From the age of 15 months in our service, children are given autonomy over rest. There is no such thing as lying on a bed because it is “rest time”. You lie on a bed if and when you are tired and need a rest or sleep.  We need to tune in to children.  We need to know them well.  Especially for the very young.  I find even at 15 months of age, when you help a child to recognise their need for sleep, they are competently aware of their body’s needs.  They may not come to us and say “I need a sleep”, but they certainly come looking for guidance, displaying all the signs we come to know of each child’s tiredness.
It is likewise our responsibility to stop forcing sleep on children who don’t need it.  Rooms full of beds after lunch are so completely unnecessary.  And what a waste of time!  Getting beds out, cleaning them, putting them away.  All for nothing – and sometimes at a big cost to children’s wellbeing.
So what can rest for young children look like?  Of course – even those who don’t need sleep, will often require periods of down time during the day.  So we need to make sure that there is space for that to occur.  This can be done by thoughtfully providing spaces around our environment for children to just be and give their body and mind the time it needs to refresh a little.  Comfortable couches, swing chairs, mats and cushions, hammocks, trees to climb up and sit in for a while, secluded spots in the outdoors….. anywhere a body can just be in a position of relaxation.  So this means we have to stop thinking that children need to be constantly engaged or entertained.  When we see a child off sitting on their own – we leave them the heck alone!  When we let them take care of their body’s own needs – their body gets what it needs.  It also needs to be, that there ARE spaces for a child to have a bed and sleep in a non-traffic space – when they need it, not when it is convenient for us.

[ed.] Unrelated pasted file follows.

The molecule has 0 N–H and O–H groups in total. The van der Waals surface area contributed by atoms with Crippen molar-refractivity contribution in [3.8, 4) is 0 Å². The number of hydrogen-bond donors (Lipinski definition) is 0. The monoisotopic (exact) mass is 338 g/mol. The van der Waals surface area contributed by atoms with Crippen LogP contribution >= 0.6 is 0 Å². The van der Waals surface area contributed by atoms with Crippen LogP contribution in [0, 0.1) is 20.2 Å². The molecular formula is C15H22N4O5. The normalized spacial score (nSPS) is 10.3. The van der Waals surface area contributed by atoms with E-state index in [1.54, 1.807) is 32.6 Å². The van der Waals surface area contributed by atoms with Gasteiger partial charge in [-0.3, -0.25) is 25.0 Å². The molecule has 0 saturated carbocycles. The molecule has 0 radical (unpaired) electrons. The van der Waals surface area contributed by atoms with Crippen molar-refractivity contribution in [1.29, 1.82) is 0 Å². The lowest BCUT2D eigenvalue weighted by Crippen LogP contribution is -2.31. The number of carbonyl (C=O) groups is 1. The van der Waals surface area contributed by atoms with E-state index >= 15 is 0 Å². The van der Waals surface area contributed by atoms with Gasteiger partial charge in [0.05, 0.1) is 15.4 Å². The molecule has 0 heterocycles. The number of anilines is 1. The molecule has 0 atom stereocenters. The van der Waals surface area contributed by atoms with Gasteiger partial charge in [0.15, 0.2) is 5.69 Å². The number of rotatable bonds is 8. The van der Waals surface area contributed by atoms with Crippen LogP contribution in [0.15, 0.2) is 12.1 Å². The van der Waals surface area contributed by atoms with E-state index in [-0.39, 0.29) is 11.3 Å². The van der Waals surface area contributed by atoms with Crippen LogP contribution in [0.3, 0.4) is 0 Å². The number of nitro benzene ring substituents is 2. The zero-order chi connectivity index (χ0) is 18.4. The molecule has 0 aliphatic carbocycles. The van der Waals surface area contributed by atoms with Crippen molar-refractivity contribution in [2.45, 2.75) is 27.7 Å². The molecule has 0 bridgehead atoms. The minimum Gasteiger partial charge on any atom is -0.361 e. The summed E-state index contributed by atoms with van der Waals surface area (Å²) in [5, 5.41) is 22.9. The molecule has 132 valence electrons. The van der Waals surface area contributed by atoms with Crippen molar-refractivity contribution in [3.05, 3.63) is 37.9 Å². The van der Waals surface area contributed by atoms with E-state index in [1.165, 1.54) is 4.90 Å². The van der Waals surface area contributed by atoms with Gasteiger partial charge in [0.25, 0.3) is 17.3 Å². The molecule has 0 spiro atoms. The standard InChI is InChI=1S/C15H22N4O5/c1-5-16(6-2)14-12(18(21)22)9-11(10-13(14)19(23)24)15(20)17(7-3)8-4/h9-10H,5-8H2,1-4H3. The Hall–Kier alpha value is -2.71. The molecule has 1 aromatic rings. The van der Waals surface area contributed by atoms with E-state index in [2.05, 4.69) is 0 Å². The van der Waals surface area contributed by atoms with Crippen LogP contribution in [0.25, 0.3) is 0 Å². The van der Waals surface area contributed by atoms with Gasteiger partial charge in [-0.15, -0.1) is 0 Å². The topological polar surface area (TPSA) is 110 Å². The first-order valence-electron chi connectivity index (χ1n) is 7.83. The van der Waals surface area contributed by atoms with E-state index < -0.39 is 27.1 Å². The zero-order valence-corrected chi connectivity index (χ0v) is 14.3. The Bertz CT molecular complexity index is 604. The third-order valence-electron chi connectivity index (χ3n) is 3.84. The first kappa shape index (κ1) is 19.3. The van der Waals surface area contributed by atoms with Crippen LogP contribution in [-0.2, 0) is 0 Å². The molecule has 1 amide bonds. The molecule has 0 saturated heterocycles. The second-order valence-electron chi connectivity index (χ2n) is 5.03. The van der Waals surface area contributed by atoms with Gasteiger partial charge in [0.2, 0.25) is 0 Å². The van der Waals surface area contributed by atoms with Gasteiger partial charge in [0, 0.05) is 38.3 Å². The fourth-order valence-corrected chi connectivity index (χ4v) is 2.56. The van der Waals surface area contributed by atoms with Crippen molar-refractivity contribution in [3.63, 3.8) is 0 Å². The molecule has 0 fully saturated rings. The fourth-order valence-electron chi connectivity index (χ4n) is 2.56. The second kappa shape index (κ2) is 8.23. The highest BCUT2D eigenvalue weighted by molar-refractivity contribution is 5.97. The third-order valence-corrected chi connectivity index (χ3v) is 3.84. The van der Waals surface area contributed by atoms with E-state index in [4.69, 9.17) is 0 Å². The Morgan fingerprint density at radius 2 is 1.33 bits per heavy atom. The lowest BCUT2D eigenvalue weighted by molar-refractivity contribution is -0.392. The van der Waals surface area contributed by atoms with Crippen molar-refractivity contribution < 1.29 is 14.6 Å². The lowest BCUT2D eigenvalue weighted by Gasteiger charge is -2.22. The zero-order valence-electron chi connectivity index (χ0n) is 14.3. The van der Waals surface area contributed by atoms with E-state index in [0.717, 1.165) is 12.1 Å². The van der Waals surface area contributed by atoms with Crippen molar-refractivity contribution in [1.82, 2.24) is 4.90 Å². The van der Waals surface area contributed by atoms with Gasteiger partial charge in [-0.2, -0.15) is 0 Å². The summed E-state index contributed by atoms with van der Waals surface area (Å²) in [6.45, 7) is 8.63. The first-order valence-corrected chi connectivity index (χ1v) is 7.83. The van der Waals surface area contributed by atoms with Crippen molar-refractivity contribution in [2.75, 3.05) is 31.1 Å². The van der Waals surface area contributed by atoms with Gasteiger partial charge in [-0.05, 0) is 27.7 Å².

Children are capable human beings.  They have a brain, and like us – they are the best judge of what their body needs.  When we trust them enough to allow them autonomy, we are not just showing them the respect they deserve as a human being, we are setting them up to become confident and resilient.  I am not advocating that we stop being the adult guide that they need through their childhood.  I am not suggesting we just allow them to do “whatever they want”.  As always, children need us, they need firm boundaries, they need order in their life.  They need US to help teach them how to be the makers of their own destiny.  But ultimately they also need to be in charge of just that.


The Birthday Hat…. otherwise known as “Making Memories”

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Sometimes we just do things – and we don’t really think about the impact or the specialness, until somebody else brings it to the fore.
We have always celebrated children’s birthdays in our service, by sharing a cake (or something) with them – that they bring in from home. They usually sit with their room group to do this at afternoon tea time.We’ve always come together as a whole service for staff birthdays to sing and recognise. (When I say always – I am referring to since before I was at my service (so longer than 6 years).